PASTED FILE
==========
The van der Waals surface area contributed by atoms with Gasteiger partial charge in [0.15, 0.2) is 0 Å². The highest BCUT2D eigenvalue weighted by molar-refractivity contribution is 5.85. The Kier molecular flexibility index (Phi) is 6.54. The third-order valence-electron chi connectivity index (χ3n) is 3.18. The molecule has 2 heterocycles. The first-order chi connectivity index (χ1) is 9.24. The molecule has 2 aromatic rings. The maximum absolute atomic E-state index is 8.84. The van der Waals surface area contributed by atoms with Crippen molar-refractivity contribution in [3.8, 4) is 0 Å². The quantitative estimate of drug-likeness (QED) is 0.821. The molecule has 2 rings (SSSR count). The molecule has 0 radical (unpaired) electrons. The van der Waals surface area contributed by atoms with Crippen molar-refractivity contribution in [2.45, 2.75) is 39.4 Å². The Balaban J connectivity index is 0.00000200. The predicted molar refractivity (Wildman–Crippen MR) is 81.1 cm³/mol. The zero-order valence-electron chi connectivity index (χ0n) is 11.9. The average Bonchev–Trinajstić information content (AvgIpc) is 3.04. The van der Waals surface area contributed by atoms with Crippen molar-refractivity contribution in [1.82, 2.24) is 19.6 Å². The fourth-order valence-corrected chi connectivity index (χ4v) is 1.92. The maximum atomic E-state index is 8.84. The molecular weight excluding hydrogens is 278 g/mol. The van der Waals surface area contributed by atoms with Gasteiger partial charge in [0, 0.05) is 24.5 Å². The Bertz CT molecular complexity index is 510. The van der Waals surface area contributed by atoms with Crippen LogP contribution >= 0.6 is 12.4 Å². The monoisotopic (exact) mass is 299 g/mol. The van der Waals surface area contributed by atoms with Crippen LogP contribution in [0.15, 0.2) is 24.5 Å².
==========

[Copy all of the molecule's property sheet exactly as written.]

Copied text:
The van der Waals surface area contributed by atoms with Gasteiger partial charge in [0.15, 0.2) is 0 Å². The highest BCUT2D eigenvalue weighted by molar-refractivity contribution is 5.85. The Kier molecular flexibility index (Phi) is 6.54. The third-order valence-electron chi connectivity index (χ3n) is 3.18. The molecule has 2 heterocycles. The first-order chi connectivity index (χ1) is 9.24. The molecule has 2 aromatic rings. The maximum absolute atomic E-state index is 8.84. The van der Waals surface area contributed by atoms with Crippen molar-refractivity contribution in [3.8, 4) is 0 Å². The quantitative estimate of drug-likeness (QED) is 0.821. The molecule has 2 rings (SSSR count). The molecule has 0 radical (unpaired) electrons. The van der Waals surface area contributed by atoms with Crippen molar-refractivity contribution in [2.45, 2.75) is 39.4 Å². The Balaban J connectivity index is 0.00000200. The predicted molar refractivity (Wildman–Crippen MR) is 81.1 cm³/mol. The zero-order valence-electron chi connectivity index (χ0n) is 11.9. The average Bonchev–Trinajstić information content (AvgIpc) is 3.04. The van der Waals surface area contributed by atoms with Crippen molar-refractivity contribution in [1.82, 2.24) is 19.6 Å². The fourth-order valence-corrected chi connectivity index (χ4v) is 1.92. The maximum atomic E-state index is 8.84. The molecular weight excluding hydrogens is 278 g/mol. The van der Waals surface area contributed by atoms with Gasteiger partial charge in [0, 0.05) is 24.5 Å². The Bertz CT molecular complexity index is 510. The van der Waals surface area contributed by atoms with Crippen LogP contribution >= 0.6 is 12.4 Å². The monoisotopic (exact) mass is 299 g/mol. The van der Waals surface area contributed by atoms with Crippen LogP contribution in [0.15, 0.2) is 24.5 Å².